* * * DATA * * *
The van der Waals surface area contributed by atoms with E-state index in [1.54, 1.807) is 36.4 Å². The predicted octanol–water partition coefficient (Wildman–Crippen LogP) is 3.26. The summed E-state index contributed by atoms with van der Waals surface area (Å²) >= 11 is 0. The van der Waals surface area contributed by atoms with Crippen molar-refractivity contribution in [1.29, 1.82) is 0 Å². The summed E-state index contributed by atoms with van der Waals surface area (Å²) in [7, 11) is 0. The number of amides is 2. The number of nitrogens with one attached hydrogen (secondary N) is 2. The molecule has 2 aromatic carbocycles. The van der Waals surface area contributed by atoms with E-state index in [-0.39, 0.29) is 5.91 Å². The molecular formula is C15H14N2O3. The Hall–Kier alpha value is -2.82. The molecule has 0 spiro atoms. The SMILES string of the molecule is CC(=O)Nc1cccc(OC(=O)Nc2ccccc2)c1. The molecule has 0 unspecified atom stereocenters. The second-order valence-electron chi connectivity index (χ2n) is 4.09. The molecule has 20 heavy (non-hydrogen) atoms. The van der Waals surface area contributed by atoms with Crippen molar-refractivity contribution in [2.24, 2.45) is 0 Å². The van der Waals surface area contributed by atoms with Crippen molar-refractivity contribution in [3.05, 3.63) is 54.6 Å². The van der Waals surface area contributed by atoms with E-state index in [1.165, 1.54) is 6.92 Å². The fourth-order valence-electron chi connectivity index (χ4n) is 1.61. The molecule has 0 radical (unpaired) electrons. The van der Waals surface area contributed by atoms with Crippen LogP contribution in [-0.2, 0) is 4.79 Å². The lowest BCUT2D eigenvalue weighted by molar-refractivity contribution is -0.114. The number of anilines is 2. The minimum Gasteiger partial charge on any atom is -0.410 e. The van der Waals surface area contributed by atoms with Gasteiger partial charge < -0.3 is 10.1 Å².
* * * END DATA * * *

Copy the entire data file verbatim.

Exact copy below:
The van der Waals surface area contributed by atoms with E-state index in [1.54, 1.807) is 36.4 Å². The predicted octanol–water partition coefficient (Wildman–Crippen LogP) is 3.26. The summed E-state index contributed by atoms with van der Waals surface area (Å²) >= 11 is 0. The van der Waals surface area contributed by atoms with Crippen molar-refractivity contribution in [1.29, 1.82) is 0 Å². The summed E-state index contributed by atoms with van der Waals surface area (Å²) in [7, 11) is 0. The number of amides is 2. The number of nitrogens with one attached hydrogen (secondary N) is 2. The molecule has 2 aromatic carbocycles. The van der Waals surface area contributed by atoms with E-state index in [-0.39, 0.29) is 5.91 Å². The molecular formula is C15H14N2O3. The Hall–Kier alpha value is -2.82. The molecule has 0 spiro atoms. The SMILES string of the molecule is CC(=O)Nc1cccc(OC(=O)Nc2ccccc2)c1. The molecule has 0 unspecified atom stereocenters. The second-order valence-electron chi connectivity index (χ2n) is 4.09. The molecule has 20 heavy (non-hydrogen) atoms. The van der Waals surface area contributed by atoms with Crippen molar-refractivity contribution in [2.24, 2.45) is 0 Å². The van der Waals surface area contributed by atoms with Crippen molar-refractivity contribution in [3.05, 3.63) is 54.6 Å². The van der Waals surface area contributed by atoms with E-state index in [1.165, 1.54) is 6.92 Å². The fourth-order valence-electron chi connectivity index (χ4n) is 1.61. The molecule has 0 radical (unpaired) electrons. The van der Waals surface area contributed by atoms with Crippen LogP contribution in [-0.2, 0) is 4.79 Å². The lowest BCUT2D eigenvalue weighted by molar-refractivity contribution is -0.114. The number of anilines is 2. The minimum Gasteiger partial charge on any atom is -0.410 e. The van der Waals surface area contributed by atoms with Gasteiger partial charge < -0.3 is 10.1 Å².